Waiting for the opening of the Schiaparelli atelier in July in Place Vendộme in Paris, a book from the acclaimed author of Stuffed is published: an intimate, richly illustrated memoir, written with charm and panache, that juxtaposes two fascinating lives – the iconoclastic designer Elsa Schiaparelli and the author’s own mother – to explore how a girl fashions herself into a woman. Audrey Morgen Volk, an upper-middle-class New Yorker, was a great beauty and the polished hostess at her family’s garment district restaurant. Elsa Schiaparelli – “Schiap” – the haute couture designer whose creations shocked the world, blurred the line between fashion and art, and believed that everything, even a button, has the potential to delight. Patricia read Schiap’s autobiography, Shocking Life, at a tender age, and was transformed by it. These two women – volatile, opinionated, and brilliant each in her own way – offered Patricia contrasting lessons about womanhood and personal style that allowed her to plot her own course.

The Amazing shoemaker exhibit – Ferragamo Museum – Florence
The Amazing shoemaker: Fairy Tales about shoes and shoemakers is an exhibition (curated by Stefania Ricci, Sergio Risaliti and Luca Scarlini) that the Ferragamo Museum in Florence has opened on 19 April 2013. Art, comics, music, videos and popular traditions are pivotal to the exhibition that wants to create a magical fairy-tale world, able to tell the story of the “shoemaker of dreams” (Salvatore Ferragamo’s nickname) through shoes, clothes, works of art by renowned artists such as Mimmo Paladino. The exhibition makes direct references to classic fairy tales such as Puss in Boots, Red Shoes and Cinderella, but also to the mythology (with the sandals of Hermes) and film (Wizard of Oz).

Hotello by Antonio Scarponi and Roberto De Luca – Fuori Salone – Milan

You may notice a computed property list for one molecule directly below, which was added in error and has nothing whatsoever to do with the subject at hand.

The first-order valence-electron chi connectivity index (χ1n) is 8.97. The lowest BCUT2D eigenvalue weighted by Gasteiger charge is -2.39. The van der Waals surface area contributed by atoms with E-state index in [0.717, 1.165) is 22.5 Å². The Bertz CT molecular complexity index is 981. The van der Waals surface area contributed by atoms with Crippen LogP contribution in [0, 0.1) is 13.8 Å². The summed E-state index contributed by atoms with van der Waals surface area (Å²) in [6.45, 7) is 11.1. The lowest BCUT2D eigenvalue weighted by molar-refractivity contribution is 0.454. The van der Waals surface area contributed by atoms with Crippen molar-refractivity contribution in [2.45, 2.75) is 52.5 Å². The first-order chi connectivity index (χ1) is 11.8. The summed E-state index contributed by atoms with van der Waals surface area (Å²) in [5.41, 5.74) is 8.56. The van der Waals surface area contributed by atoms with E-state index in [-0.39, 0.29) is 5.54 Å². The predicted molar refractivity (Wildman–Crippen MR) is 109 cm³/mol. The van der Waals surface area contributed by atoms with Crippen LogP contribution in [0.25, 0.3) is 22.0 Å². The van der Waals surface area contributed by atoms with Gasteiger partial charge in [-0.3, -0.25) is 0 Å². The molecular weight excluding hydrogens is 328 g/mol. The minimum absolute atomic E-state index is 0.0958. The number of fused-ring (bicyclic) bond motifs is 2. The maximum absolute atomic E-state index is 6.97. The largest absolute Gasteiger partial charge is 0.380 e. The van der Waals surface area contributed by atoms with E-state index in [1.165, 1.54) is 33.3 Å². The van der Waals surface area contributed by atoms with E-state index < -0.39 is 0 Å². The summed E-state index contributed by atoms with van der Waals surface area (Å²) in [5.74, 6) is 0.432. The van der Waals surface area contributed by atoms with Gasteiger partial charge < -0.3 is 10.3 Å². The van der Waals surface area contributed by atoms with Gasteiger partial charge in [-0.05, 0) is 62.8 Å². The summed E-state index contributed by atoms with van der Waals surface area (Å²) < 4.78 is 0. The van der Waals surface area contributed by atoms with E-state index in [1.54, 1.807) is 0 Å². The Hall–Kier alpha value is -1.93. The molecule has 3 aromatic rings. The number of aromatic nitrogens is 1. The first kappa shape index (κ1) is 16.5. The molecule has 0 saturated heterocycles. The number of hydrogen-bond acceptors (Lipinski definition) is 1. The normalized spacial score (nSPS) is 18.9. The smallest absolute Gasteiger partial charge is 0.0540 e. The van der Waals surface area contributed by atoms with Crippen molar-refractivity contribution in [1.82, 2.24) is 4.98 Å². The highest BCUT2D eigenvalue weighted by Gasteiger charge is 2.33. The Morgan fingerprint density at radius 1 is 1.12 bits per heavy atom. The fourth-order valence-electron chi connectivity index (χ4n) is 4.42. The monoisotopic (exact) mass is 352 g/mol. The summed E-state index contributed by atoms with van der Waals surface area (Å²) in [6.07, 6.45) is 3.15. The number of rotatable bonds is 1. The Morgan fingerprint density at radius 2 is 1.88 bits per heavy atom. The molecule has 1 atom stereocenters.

Hotello, designed by Italian architect Antonio Scarponi and artist Robert de Luca for Swiss design group Das Konzept debuted at Fuori Salone 2013 in Milan in April. Hotello is a “portable office/hotel room” kit created for use in empty urban spaces, including lofts, warehouses, factories and military barracks. The four-square-meter portable room packs down into a red trunk with wheels on the bottom and includes a metal structure to hold up translucent and sound-absorbent curtains. Inside, there’s also a bed, table, stool, a place to hang your clothes, and a lamp for lighting up the space.

Flash book mob – Invisible Cities Project – Veneto Region – Italy
On the 23rd of April, 800 school students in 40 and more municipalities of the Veneto Region, Italy, from kindergarten to high school, put on a “flash mob book”, to celebrate the World Book and Copyright Day, promoted by UNESCO. The event is part of the project Città Invisibili (Invisible Cities), which is a collaboration among the Veneto Region, municipalities, schools, libraries and other institutions, and has the aim of promoting cultural policies in support of childhood and adolescence. Exactly at 9:15, students met in the town squares and, at the same time, each one read a passage from his/her favourite book, to conclude all together, saying: “Books are like the mind: they only work if you open them.” Reading, which is a cultural activity generally quiet and solitary, has thus become a “clearly audible” and shared action.

Exhibition All You Need Is LOVE: From Chagall to Kusama and Hatsune Miku – Mori Art Museum – Tokyo
To celebrate the 10th anniversary of its founding, the Mori Art Museum has chosen as a topic one of the most mysterious and desired experiences on Earth: Love. From romantic love to familial love and love for humanity, love is highly complex, arousing feelings such as attachment, jealousy, animosity, resentment, and hostility in us that appear at odds with its peaceful, affirmative image. All You Need Is LOVE: From Chagall to Kusama and Hatsune Miku brings together an eclectic range of genres. With 200 works by an all-star cast of artists, the exhibition presents both historically revered and contemporary works, including those by Frida Kahlo and René Magritte to the Tokyo-based artist collective Chim↑Pom and Hatsune Miku.